If you’ve been a mom or dad for more than three minutes you’ve most likely experienced the guilt that comes with parenting.
Suddenly you see life through the lens of “Am I doing enough? Are they happy? Healthy? Do they know I love them?”
It’s natural to worry from time to time. It shows that you do love your child and want what’s best for them. Indeed I believe that being fearful you’re not doing enough, feeling like a “bad” parent, actually means you’re a fantastic parent. If you were a sincerely bad parent you wouldn’t give your parenting practices a single thought. So since you do wonder if you you’re doing a good job, it means you’re doing a good job.
However, I can say those confusing words to a parent a million times and it still won’t sink in because so many of us feel like we’re not doing enough with or for our kids. We’re not doing enough to show them we love them and how much we care. I’m here to put an end to that false belief.
If you’re feeling down, ask yourself if you’ve done any of the items on the list below.
If you can say “yes” to at least one (and I’m sure you can) believe me when I say you’re doing great.
1. You hug your child. Affection is so important. It’s a physical manifestation of how you feel about them. I think we can all agree the first time our son or daughter gave us a kiss we were on cloud nine for days. There’s something special about physical contact like a hug or kiss or even an impromptu tickle fight. They say actions speak louder than words and your affectionate actions definitely tell your child you love them.
2. You make a mess. The majority of children like messy things, am I right? Splashing in puddles, making mud pies, finger painting, eating spaghetti with their hands. Somewhere along the lines of becoming an adult, many of us lost our ability to enjoy being messy. I, for one, loathe activities where a mess is sure to happen. I’m cringing just thinking about our last foray into finger paint, but I do it for them and I bet you do, too. It may be letting them bake with you, play with worms in the garden, or just going to town in the bath tub. You show you love them by stepping out of your comfort zone to embrace theirs.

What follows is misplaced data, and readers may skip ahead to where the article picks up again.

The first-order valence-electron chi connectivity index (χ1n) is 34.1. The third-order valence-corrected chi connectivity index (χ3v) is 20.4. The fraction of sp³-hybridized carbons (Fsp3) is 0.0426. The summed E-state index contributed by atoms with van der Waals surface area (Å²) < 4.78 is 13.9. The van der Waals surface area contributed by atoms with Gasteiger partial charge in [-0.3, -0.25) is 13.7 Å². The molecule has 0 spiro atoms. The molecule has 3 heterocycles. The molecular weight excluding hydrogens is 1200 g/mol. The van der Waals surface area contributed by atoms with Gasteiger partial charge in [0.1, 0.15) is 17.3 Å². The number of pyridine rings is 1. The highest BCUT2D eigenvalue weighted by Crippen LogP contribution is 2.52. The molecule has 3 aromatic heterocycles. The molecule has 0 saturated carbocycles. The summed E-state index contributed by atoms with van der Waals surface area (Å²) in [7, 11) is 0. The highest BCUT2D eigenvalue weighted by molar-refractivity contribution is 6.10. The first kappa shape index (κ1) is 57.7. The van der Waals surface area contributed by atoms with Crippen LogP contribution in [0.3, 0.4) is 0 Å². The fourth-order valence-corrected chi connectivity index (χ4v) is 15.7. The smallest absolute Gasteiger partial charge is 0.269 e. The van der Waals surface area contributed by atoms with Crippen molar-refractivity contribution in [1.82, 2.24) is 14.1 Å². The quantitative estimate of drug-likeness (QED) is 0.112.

3. You put a roof over their heads. This is something children won’t understand until they’re older, but this is a huge deal. A house to sleep in, lights that turn on, and food in the fridge show how much you care about and sacrifice for them. When we become parents, sacrifice becomes our middle name. We might buy a $2500 Springfree or a $300 Marathon, but we will no longer drop $100 on a FitBit or spend money hand over fist on takeout because it’s just us and we don’t want to cook. Nope, we choose to be responsible, to take care of our son and daughter’s needs before ours, and that says “I love you” loud and clear.
4. You entertain their whims. Kids have the attention span of a fly most of the time, but every once in a while their brain gets stuck on a certain activity and won’t let go. It is then that we as parents do everything we can to nurture their interest. If it’s art, we buy them paint and brushes and clay and canvas and markers. If it’s dance, we buy them shoes and lessons and outfits. Basketball, dinosaurs, history, expensive trampolines, whatever. We want to give them the world and sometimes their world just wants one more book about space so they can learn about Pluto. So we buy it. Because we love them.
5. You say “I love you.” Some parents didn’t grow up with a mom or dad who said these words out loud. It was assumed through actions or interactions, but never spoken. It’s important for children to hear these words, for them to penetrate deep into their hearts and minds every day of their life so they can grow up knowing how to love and what that looks like. I’d bet my last cup of coffee that all of us have said these magic words to our kids today so let me assure you – this is enough. These words are enough. You are doing enough. I know you love your kids, and they do, too.
Toni Hammer chronicles her mommy misadventures at Is It Bedtime Yet? and spends too much time on Facebook and Twitter. She writes for Scary Mommy, Babble, The Huffington Post and other sites that she can't remember because she's exhausted from being a SAHM to two toddlers. She drowns her mommy guilt in copious amounts of coffee and Diet Coke.